SPECIAL SCHOOL PROGRAM HELPS AFRICAN-AMERICAN, POOR CHILDREN CLOSE LITERACY ACHIEVEMENT GAP, STUDY FINDS
COLUMBUS, Ohio – A specialized one-to-one teaching intervention helped the lowest-achieving African-American and disadvantaged children in first grade to close much of the literacy achievement gap with their peers, according to a new study.
Researchers at Ohio State University found that the intervention, called Reading Recovery, helped African-American and poor children who were the lowest achieving to reach average reading levels for first-graders within 16 to 20 weeks.
“Intervening early with systematic, one-to-one teaching can help children having the greatest difficulty learning to read,” said Emily Rodgers, co-author of the study and assistant professor of education at Ohio State. “That includes minority and poor children, who often are victims of the achievement gap.”
Rodgers conducted the study with Francisco Gomez-Bellenge, director of the National Data Evaluation Center at Ohio State, and Chuang Wang, an Ohio State graduate student. They presented their results recently in San Diego at the annual meeting of the American Educational Research Association.
The study involved first-grade students in Ohio. All of the students were tested twice on literacy measures: in the fall and again in the spring of their first-grade year. The participants included 4,764 students who were involved in Reading Recovery. These are students having extreme difficulty learning to read and write (usually in the bottom one-fifth of their class).
Another 1,038 students, the comparison group, were randomly selected first-grade children from schools in Ohio with Reading Recovery.. Analyses showed that within the random sample, an achievement gap opens across first grade along race, ethnicity and economic lines.
Reading Recovery is a professional development collaboration between school districts in Ohio and faculty in the College of Education at Ohio State. More than 200 school districts collaborate with Ohio State to provide professional development to teachers, who then work one-to-one with students for 30 minutes each day on both reading and writing tasks.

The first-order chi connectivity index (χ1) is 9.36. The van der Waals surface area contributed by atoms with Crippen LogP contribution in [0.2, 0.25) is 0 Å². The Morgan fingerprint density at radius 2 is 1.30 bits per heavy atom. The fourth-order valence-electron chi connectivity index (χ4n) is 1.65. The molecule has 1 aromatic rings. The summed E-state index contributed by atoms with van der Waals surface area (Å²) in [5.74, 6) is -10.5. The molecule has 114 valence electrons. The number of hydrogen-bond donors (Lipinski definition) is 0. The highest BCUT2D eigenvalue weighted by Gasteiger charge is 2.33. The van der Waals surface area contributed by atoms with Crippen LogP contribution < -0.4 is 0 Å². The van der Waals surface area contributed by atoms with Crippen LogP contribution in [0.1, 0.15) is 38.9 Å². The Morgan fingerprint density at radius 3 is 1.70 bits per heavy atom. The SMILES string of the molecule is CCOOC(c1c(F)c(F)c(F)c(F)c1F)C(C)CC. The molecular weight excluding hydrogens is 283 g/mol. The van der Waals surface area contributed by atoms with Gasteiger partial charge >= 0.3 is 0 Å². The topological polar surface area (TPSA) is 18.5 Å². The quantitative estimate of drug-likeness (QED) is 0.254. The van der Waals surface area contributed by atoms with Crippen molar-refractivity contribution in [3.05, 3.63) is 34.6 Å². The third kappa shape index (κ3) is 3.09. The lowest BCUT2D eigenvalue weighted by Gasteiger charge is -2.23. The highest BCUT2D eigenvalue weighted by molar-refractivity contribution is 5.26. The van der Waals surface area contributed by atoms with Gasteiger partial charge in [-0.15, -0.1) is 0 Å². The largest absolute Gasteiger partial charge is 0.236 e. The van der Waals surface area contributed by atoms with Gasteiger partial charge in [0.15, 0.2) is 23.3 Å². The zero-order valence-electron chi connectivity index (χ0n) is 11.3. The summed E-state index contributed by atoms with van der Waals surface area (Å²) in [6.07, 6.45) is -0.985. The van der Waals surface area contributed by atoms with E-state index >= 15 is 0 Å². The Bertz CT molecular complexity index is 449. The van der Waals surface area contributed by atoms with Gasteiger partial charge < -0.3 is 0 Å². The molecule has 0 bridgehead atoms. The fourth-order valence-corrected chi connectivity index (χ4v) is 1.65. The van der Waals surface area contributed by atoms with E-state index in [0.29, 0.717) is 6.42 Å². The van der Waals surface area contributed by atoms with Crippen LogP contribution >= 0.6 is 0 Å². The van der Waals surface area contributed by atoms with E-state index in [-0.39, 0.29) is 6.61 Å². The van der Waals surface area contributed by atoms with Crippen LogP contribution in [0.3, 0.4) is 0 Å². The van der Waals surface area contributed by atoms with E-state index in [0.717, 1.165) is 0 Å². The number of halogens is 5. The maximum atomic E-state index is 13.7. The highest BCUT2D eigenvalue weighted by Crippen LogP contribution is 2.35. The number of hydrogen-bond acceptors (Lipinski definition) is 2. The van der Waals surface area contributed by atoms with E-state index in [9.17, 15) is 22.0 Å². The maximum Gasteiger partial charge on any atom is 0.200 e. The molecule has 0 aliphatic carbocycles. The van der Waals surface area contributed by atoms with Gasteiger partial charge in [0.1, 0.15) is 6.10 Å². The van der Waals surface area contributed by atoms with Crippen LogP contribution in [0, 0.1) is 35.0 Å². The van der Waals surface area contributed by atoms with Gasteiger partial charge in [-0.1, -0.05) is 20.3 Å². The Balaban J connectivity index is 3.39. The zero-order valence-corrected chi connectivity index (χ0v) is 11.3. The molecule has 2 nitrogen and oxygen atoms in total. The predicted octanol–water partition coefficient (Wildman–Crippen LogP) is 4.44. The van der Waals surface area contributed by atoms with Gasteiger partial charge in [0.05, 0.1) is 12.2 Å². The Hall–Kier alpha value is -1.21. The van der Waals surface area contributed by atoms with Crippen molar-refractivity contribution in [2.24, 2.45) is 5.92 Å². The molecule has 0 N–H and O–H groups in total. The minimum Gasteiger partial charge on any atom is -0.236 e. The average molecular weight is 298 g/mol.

While other studies have shown that Reading Recovery does help the lowest-achieving students, this is the first to show that it makes a difference in closing the achievement gap that exists along racial-ethnic and economic lines, Rodgers said.
Comparisons between the fall and spring tests showed that this achievement gap was significantly narrowed for initially low-achieving African-American and economically disadvantaged children who went through the entire 20 weeks of Reading Recovery lessons, Rodgers said. This includes all students who finished the intervention, whether they were successful or not.
Those initially low-achieving African American and disadvantaged students who successfully completed the intervention caught up with the comparison group on two of three literacy measures: understanding about print and phonemic awareness. African American and disadvantaged students still trailed the comparison group on text reading level, Rodgers said, but all the students were reading at least at an average level for first graders.
“It is encouraging that all of the students, including African American and economically disadvantaged students, were able to significantly close the gap within 20 weeks, because if students fall behind early in their reading and writing skills, it is likely to be setting them up for failure in school,” Rodgers said.
A 1988 study by another researcher found that students who fall behind in early grades will likely remain low-achieving in fourth grade. But the study also found that nearly nine out of ten children who were average in first grade remained average in fourth grade.
“That suggests that by getting children to average levels of reading in the first grade we will be making an investment that will help ensure future success in later grades,” Rodgers said.